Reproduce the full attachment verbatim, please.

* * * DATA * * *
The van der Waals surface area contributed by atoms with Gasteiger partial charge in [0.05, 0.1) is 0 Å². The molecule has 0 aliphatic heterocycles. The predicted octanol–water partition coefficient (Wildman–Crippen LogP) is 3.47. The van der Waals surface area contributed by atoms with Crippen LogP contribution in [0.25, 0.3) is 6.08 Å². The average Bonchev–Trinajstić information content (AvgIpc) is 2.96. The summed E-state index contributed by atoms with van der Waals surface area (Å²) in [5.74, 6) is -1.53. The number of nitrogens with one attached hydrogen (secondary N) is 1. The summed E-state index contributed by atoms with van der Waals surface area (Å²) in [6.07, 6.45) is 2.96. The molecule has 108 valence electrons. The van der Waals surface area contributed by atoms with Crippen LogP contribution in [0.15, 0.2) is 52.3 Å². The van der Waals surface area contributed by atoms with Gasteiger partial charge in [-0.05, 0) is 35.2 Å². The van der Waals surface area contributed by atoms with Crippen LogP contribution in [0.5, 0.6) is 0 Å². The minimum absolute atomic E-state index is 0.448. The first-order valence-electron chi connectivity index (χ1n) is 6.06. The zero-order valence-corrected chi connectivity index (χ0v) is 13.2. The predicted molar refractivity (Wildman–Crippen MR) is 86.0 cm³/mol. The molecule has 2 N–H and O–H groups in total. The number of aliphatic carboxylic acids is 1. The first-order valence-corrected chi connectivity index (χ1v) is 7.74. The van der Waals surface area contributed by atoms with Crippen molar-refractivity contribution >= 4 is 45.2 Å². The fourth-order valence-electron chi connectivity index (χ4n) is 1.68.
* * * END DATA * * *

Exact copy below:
The van der Waals surface area contributed by atoms with Gasteiger partial charge in [0.05, 0.1) is 0 Å². The molecule has 0 aliphatic heterocycles. The predicted octanol–water partition coefficient (Wildman–Crippen LogP) is 3.47. The van der Waals surface area contributed by atoms with Crippen LogP contribution in [0.25, 0.3) is 6.08 Å². The average Bonchev–Trinajstić information content (AvgIpc) is 2.96. The summed E-state index contributed by atoms with van der Waals surface area (Å²) in [5.74, 6) is -1.53. The number of nitrogens with one attached hydrogen (secondary N) is 1. The summed E-state index contributed by atoms with van der Waals surface area (Å²) in [6.07, 6.45) is 2.96. The molecule has 108 valence electrons. The van der Waals surface area contributed by atoms with Crippen LogP contribution in [0.15, 0.2) is 52.3 Å². The van der Waals surface area contributed by atoms with Gasteiger partial charge in [-0.05, 0) is 35.2 Å². The van der Waals surface area contributed by atoms with Crippen LogP contribution in [0.5, 0.6) is 0 Å². The minimum absolute atomic E-state index is 0.448. The first-order valence-electron chi connectivity index (χ1n) is 6.06. The zero-order valence-corrected chi connectivity index (χ0v) is 13.2. The predicted molar refractivity (Wildman–Crippen MR) is 86.0 cm³/mol. The molecule has 2 N–H and O–H groups in total. The number of aliphatic carboxylic acids is 1. The first-order valence-corrected chi connectivity index (χ1v) is 7.74. The van der Waals surface area contributed by atoms with Crippen molar-refractivity contribution >= 4 is 45.2 Å². The fourth-order valence-electron chi connectivity index (χ4n) is 1.68.